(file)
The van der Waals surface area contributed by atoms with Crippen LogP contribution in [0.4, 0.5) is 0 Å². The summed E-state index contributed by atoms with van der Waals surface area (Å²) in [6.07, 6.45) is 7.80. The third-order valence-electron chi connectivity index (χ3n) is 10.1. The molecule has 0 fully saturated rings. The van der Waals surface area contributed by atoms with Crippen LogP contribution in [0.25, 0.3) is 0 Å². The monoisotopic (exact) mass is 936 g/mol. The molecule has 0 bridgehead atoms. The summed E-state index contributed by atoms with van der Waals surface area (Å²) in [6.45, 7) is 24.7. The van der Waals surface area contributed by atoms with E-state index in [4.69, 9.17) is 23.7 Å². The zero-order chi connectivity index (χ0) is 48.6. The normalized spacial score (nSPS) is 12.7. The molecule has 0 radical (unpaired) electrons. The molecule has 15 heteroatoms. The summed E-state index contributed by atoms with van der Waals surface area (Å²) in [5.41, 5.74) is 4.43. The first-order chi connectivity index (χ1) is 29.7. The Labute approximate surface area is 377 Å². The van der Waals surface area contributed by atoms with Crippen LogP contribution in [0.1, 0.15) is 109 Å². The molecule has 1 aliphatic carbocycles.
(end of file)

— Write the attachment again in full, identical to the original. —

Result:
The van der Waals surface area contributed by atoms with Crippen LogP contribution in [0.4, 0.5) is 0 Å². The summed E-state index contributed by atoms with van der Waals surface area (Å²) in [6.07, 6.45) is 7.80. The third-order valence-electron chi connectivity index (χ3n) is 10.1. The molecule has 0 fully saturated rings. The van der Waals surface area contributed by atoms with Crippen LogP contribution in [0.25, 0.3) is 0 Å². The monoisotopic (exact) mass is 936 g/mol. The molecule has 0 bridgehead atoms. The summed E-state index contributed by atoms with van der Waals surface area (Å²) in [6.45, 7) is 24.7. The van der Waals surface area contributed by atoms with E-state index in [4.69, 9.17) is 23.7 Å². The zero-order chi connectivity index (χ0) is 48.6. The normalized spacial score (nSPS) is 12.7. The molecule has 0 radical (unpaired) electrons. The molecule has 15 heteroatoms. The summed E-state index contributed by atoms with van der Waals surface area (Å²) in [5.41, 5.74) is 4.43. The first-order chi connectivity index (χ1) is 29.7. The Labute approximate surface area is 377 Å². The van der Waals surface area contributed by atoms with Crippen LogP contribution in [0.1, 0.15) is 109 Å². The molecule has 1 aliphatic carbocycles.